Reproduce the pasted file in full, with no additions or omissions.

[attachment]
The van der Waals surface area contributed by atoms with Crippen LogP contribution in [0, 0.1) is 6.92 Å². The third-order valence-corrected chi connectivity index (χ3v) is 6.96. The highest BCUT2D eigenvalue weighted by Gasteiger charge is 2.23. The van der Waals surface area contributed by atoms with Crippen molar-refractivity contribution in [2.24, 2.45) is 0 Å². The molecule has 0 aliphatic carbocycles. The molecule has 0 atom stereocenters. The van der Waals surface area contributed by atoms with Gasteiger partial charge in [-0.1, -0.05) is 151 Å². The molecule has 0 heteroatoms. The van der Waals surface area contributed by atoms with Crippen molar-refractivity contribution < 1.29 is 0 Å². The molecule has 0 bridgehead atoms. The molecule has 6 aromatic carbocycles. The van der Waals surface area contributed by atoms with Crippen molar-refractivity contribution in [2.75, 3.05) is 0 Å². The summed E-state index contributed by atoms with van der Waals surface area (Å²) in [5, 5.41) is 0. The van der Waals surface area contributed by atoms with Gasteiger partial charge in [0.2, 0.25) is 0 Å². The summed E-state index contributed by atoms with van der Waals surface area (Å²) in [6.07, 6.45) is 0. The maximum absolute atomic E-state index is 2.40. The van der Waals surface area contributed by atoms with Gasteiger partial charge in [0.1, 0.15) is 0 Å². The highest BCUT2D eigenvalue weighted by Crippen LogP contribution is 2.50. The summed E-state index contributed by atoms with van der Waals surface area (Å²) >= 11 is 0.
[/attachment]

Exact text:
The van der Waals surface area contributed by atoms with Crippen LogP contribution in [0, 0.1) is 6.92 Å². The third-order valence-corrected chi connectivity index (χ3v) is 6.96. The highest BCUT2D eigenvalue weighted by Gasteiger charge is 2.23. The van der Waals surface area contributed by atoms with Crippen molar-refractivity contribution in [2.24, 2.45) is 0 Å². The molecule has 0 aliphatic carbocycles. The molecule has 0 atom stereocenters. The van der Waals surface area contributed by atoms with Gasteiger partial charge in [-0.1, -0.05) is 151 Å². The molecule has 0 heteroatoms. The van der Waals surface area contributed by atoms with Crippen molar-refractivity contribution < 1.29 is 0 Å². The molecule has 0 bridgehead atoms. The molecule has 6 aromatic carbocycles. The van der Waals surface area contributed by atoms with Crippen molar-refractivity contribution in [2.75, 3.05) is 0 Å². The summed E-state index contributed by atoms with van der Waals surface area (Å²) in [5, 5.41) is 0. The van der Waals surface area contributed by atoms with Gasteiger partial charge in [0.2, 0.25) is 0 Å². The summed E-state index contributed by atoms with van der Waals surface area (Å²) in [6.07, 6.45) is 0. The maximum absolute atomic E-state index is 2.40. The van der Waals surface area contributed by atoms with Gasteiger partial charge in [0.1, 0.15) is 0 Å². The highest BCUT2D eigenvalue weighted by Crippen LogP contribution is 2.50. The summed E-state index contributed by atoms with van der Waals surface area (Å²) >= 11 is 0.